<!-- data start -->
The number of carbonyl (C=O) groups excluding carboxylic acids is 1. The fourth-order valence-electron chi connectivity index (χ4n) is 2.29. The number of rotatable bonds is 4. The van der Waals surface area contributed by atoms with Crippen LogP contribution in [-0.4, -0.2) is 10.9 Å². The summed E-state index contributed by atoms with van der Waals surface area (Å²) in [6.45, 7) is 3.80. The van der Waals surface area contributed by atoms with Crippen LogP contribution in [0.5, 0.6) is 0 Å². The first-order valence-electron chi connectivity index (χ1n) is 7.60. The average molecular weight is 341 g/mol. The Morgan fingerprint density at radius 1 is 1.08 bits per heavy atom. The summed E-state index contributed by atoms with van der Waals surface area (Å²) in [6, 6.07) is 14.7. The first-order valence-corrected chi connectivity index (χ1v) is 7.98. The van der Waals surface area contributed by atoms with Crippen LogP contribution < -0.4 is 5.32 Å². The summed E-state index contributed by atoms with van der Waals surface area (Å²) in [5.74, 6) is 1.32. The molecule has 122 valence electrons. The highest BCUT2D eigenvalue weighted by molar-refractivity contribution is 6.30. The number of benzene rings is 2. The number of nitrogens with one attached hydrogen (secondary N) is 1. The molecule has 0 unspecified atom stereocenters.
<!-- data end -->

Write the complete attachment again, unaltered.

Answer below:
The number of carbonyl (C=O) groups excluding carboxylic acids is 1. The fourth-order valence-electron chi connectivity index (χ4n) is 2.29. The number of rotatable bonds is 4. The van der Waals surface area contributed by atoms with Crippen LogP contribution in [-0.4, -0.2) is 10.9 Å². The summed E-state index contributed by atoms with van der Waals surface area (Å²) in [6.45, 7) is 3.80. The van der Waals surface area contributed by atoms with Crippen LogP contribution in [0.5, 0.6) is 0 Å². The first-order valence-electron chi connectivity index (χ1n) is 7.60. The average molecular weight is 341 g/mol. The Morgan fingerprint density at radius 1 is 1.08 bits per heavy atom. The summed E-state index contributed by atoms with van der Waals surface area (Å²) in [6, 6.07) is 14.7. The first-order valence-corrected chi connectivity index (χ1v) is 7.98. The van der Waals surface area contributed by atoms with Crippen LogP contribution < -0.4 is 5.32 Å². The summed E-state index contributed by atoms with van der Waals surface area (Å²) in [5.74, 6) is 1.32. The molecule has 122 valence electrons. The highest BCUT2D eigenvalue weighted by molar-refractivity contribution is 6.30. The number of benzene rings is 2. The number of nitrogens with one attached hydrogen (secondary N) is 1. The molecule has 0 unspecified atom stereocenters.